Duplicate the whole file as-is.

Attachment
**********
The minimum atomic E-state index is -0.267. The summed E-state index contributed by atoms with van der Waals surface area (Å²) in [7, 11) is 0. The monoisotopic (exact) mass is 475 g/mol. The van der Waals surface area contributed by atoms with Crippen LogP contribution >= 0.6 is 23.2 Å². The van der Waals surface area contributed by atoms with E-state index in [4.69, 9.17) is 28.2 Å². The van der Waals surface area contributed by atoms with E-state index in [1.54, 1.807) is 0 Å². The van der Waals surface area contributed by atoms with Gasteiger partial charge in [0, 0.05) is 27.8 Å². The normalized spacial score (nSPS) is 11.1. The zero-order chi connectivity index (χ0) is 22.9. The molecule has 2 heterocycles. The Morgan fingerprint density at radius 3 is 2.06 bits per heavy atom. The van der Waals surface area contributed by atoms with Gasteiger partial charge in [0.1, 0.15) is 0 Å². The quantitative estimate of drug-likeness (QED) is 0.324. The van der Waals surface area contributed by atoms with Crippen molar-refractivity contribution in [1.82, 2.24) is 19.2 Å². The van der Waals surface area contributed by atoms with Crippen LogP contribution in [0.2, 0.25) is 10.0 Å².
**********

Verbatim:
The minimum atomic E-state index is -0.267. The summed E-state index contributed by atoms with van der Waals surface area (Å²) in [7, 11) is 0. The monoisotopic (exact) mass is 475 g/mol. The van der Waals surface area contributed by atoms with Crippen LogP contribution >= 0.6 is 23.2 Å². The van der Waals surface area contributed by atoms with E-state index in [4.69, 9.17) is 28.2 Å². The van der Waals surface area contributed by atoms with E-state index in [1.54, 1.807) is 0 Å². The van der Waals surface area contributed by atoms with Gasteiger partial charge in [0, 0.05) is 27.8 Å². The normalized spacial score (nSPS) is 11.1. The zero-order chi connectivity index (χ0) is 22.9. The molecule has 2 heterocycles. The Morgan fingerprint density at radius 3 is 2.06 bits per heavy atom. The van der Waals surface area contributed by atoms with Gasteiger partial charge in [0.1, 0.15) is 0 Å². The quantitative estimate of drug-likeness (QED) is 0.324. The van der Waals surface area contributed by atoms with Crippen molar-refractivity contribution in [1.82, 2.24) is 19.2 Å². The van der Waals surface area contributed by atoms with Crippen LogP contribution in [0.2, 0.25) is 10.0 Å².